X-Message-Number: 3383
Date:  Wed, 02 Nov 94 17:05:56 
Subject: SCI.CRYONICS High Pressure Cryonics

Ben Best's posting concerning high pressure cryonics contains some 
assumptions which could lead to consequences I don't think he 

First, the reason that high pressure storage has been proposed is to 
bridge the gap between toxic cryoprotectant concentrations and 
vitrifiable cryoprotectant concentrations, using current 
cryoprotectants. Other cryoprotectants might not have this gap.
Second, some practical engineering and physics considerations come to 

If we assume fabrication of a pressure chamber of 22" diameter using 
steel at 100,000 psi yield strength and a storage pressure of 2000 
atmospheres (30,000 psi), this results in a chamber with 3.3" walls. 
This ignores engineering practice and the question of the properties 
of steel (industrial strength) at liquid nitrogen temperature. Other 
problems are electrical and fluid feed-throughs. In a lot of ways 
this begins to look like a gun barrel. A recent example of this scale 
of fabrication was Gerald Bull's long range super cannon he was 
developing for Saddam Hussein! In particular the closure for this 
pressure vessel starts to look like a breech block.

A question that come to mind at this point is: Do you store 
people at this pressure? In which case the cost of storage per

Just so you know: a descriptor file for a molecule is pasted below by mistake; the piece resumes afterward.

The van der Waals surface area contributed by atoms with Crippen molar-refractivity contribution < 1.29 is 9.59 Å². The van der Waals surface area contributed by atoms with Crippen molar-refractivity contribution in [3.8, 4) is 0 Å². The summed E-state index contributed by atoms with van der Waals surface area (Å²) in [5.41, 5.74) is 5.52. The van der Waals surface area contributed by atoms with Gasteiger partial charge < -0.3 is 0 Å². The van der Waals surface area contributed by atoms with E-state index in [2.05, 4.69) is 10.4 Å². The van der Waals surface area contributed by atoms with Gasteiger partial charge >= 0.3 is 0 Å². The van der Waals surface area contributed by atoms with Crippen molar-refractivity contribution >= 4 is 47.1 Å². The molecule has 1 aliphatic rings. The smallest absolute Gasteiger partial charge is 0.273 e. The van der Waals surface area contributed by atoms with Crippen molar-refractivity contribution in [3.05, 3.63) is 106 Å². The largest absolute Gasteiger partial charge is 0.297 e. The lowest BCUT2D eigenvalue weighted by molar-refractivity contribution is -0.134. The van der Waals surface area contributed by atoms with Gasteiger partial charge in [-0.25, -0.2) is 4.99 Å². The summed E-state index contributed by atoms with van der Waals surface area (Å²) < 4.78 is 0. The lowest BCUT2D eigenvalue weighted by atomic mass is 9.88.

person will be very expensive. Or, since at low enough 
temperatures, the high pressure forms of ice can be stored at 
atmospheric pressure, do you process them down to - 196C and then 
remove them in a metastable state and store them at atmospheric 
pressure in liquid nitrogen with attendant transfer complications?

The crystallography of the high pressure forms of ice from X-ray 
diffraction studies was done this way.  The ice crystals were formed 
at high pressure, cooled to liquid nitrogen temperature and removed 
from the pressure vessel at -196C in a metastable state and X-rays 
were taken. Unfortunately, a lot of energy is stored in the ice.
There is probably somewhere an anecdotal account of dealing with 
"explosive ice".

We can estimate the amount of energy involved in the re-expansion of 
the ice as follows:

W = PdV 

thus 30,000 lb/in^2 x 0.08 in^3/in^3 = 2500 in-lb/in^3

which after appropriate conversion results in a value of 67 cal/in^3 
or 4.2 cal per gm.

The heat capacity of ice at low temperature is as follows:

 -200C                  0.156 cal/gm.
 -150C                   .246
 -100C                   .332
  -40C                   .435
   0                     .492

Assuming the transition takes place at -150C, the temperature jump 
from the released energy will be approximately 17C. "delivered by 
hammer" (Try pounding a piece of iron until it gets too hot to touch!)

For 14,000 atmospheres (another figure mentioned in Ben's posting), a 
vessel of 23" steel walls results, again ignoring engineering 
practice and strength vs. temperature.

The bottom line is that this is not a trivial project and can have 
some rather novel consequences. The resources that would have to be 
devoted to it would almost certainly be better expended in other 

Incidentally, I at this point do not share Bob Ettinger's confidence 
that cracking is not a problem for liquid nitrogen cryostasis.  
Although he may in fact turn out to be right, there is still work to 
be done in this area before we can reach that conclusion, (work which 
is still in progress here at Alcor). 

Hugh Hixon
Alcor Foundation

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